Rich Chocolate Cake with a Glass of Attention

April 18th, 2014

“You can get anything you want. Just takes some hard work, and more hard work, and a little bit more hard work. But hell, you can get anything.”

My dad used to say this to me after a hard day of work, reclining by the TV. Sweat would drip down his forehead and he’d wipe the dirt from his brow, then go shower, put on the same crisply pressed shirt, and we would all meet at the dinner table just in time for mom’s cooking.

It became my mantra, almost: “You can get anything.” I believed it with my whole heart. He was my dad, why wouldn’t I believe him? And in my seventeen years, I hadn’t seen any evidence that proved him wrong.

I never doubted him, until I met her.

She was sweet, and subtle. She didn’t project her emotions onto the wall like so many other girls her age did. She was mature, and calm, like she always knew what to say in every situation. And she hooked me with such entirety it was like I kept pouring large glasses of my attention and serving them to her, regardless of whether or not she drank from them.

There were other girls that desired these servings of attention, but I remained naively oblivious to them. My focus was fixed. And I could get anything I wanted. It was just going to take some hard work.

Every day, I imagined what she would say to me if we were together, how she would react if I bought her a gift, or how she would smile if I told her that terribly corny joke that my dad always told. And in my mind, she would laugh and hug me.

Every day when after school, I imagined what it would be like to have her with me. When I went out to eat, she was there, and I would imagine what she would order, and I would imagine how she would ask to try what I ordered. I would imagine the waitress asking us if we’d like dessert, and I would imagine her giving me a hint of a coy smile and saying: “Yes, we would.”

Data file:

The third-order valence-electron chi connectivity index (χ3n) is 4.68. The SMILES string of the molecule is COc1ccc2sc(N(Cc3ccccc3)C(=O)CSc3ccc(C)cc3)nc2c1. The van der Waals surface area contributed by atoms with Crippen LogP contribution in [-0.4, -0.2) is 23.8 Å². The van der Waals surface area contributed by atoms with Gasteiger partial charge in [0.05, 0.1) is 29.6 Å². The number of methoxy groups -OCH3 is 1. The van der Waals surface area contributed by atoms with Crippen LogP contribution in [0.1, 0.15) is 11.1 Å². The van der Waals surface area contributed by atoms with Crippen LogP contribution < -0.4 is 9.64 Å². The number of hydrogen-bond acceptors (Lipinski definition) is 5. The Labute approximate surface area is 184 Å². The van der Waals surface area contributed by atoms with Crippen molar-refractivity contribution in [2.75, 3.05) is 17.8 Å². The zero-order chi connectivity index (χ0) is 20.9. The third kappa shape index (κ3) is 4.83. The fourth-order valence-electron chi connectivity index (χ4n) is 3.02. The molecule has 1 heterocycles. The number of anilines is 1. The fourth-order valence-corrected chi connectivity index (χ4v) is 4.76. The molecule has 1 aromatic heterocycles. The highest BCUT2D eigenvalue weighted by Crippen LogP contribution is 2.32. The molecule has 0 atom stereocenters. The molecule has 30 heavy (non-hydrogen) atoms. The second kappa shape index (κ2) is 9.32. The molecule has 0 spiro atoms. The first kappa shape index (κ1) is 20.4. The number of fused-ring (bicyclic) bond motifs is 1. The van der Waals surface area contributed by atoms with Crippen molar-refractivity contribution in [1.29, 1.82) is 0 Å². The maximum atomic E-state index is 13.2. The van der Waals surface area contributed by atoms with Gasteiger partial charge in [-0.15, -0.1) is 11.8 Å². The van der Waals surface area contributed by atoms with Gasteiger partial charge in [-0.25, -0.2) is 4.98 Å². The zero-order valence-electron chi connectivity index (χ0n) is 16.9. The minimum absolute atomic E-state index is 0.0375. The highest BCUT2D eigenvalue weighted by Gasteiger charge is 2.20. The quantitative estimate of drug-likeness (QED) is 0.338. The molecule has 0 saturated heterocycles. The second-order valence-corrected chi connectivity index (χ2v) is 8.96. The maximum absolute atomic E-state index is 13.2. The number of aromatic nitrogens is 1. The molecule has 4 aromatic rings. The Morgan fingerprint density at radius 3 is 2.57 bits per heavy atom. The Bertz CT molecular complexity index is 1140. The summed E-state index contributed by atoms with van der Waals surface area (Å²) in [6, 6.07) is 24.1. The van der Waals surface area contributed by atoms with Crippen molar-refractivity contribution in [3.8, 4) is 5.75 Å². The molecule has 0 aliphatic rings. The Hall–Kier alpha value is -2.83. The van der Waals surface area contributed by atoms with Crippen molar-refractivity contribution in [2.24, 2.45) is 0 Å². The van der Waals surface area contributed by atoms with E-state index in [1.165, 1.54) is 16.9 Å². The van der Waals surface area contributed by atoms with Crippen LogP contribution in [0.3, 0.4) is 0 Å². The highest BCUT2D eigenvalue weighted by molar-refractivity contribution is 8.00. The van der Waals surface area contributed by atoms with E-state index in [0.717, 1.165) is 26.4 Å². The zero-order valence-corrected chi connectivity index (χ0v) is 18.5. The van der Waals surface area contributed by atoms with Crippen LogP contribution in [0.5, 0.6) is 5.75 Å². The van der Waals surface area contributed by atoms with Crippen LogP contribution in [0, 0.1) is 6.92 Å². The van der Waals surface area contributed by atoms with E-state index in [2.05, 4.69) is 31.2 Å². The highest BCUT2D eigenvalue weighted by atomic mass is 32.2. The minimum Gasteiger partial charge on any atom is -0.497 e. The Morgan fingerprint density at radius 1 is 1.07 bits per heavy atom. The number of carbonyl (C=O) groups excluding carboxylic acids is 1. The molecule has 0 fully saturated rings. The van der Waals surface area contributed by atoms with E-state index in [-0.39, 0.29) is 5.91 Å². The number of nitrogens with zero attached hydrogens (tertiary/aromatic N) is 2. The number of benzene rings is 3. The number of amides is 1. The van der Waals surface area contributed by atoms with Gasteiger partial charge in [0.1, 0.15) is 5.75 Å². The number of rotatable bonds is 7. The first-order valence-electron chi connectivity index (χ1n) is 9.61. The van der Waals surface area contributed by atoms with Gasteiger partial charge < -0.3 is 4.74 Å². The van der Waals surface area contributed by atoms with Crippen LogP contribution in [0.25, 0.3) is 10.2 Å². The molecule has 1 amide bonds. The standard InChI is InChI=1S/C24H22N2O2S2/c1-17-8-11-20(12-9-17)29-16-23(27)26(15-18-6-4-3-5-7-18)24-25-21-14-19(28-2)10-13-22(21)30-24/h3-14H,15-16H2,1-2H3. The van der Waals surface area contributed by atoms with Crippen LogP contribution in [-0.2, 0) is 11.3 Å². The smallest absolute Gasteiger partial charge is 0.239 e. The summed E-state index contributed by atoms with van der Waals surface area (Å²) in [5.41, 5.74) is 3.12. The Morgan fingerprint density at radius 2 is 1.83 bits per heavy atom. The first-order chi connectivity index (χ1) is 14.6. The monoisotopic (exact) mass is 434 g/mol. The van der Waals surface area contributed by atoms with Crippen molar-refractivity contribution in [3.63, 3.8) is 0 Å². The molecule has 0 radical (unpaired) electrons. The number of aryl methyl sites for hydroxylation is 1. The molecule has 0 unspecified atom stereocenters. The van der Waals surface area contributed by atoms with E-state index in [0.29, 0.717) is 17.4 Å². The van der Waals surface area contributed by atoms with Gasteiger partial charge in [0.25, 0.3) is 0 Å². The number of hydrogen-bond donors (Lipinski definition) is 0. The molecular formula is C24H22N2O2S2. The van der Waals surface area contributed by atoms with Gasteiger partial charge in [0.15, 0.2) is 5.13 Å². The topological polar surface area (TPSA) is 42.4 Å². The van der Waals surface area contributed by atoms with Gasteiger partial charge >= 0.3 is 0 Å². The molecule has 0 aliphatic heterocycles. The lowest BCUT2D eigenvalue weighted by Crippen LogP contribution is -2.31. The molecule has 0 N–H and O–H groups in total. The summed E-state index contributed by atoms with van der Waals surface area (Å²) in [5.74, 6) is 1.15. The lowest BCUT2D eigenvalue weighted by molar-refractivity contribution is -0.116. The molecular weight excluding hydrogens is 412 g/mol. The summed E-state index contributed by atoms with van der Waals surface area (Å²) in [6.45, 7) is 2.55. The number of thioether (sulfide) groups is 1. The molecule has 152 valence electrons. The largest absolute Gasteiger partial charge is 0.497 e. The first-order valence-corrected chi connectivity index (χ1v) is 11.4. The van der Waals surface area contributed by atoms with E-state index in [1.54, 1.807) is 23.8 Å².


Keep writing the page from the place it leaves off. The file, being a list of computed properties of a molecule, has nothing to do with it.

After months and months of serving glasses of my attention, I stopped, and instead imagined that she accepted them – each of them, one by one. And eventually, I imagined that she accepted enough of them, that I convinced myself that if I offered just one more, she would accept it.

And she did. I excitedly took this affirmation of my father’s admonition for hard work. I took her to dinner, and after the dinner she looked at her phone, mentioned that her parking meter was going to expire soon, and left.

So I sat there. The waitress came by and asked me if I wanted dessert. And I imagined that she was still there, and how that coy smile would curl her lips and she would say: “Yes, we would.” So I ordered dessert, and ate it, alone.

The waitress arrived with rich chocolate cake, and as I ate it, my dad’s words flooded my mind:

“You can get anything you want. Just takes some hard work, and more hard work, and a little bit more hard work. But hell, you can get anything.”

And I was going to. It was just going to take some hard work, and more
glasses of my attention.


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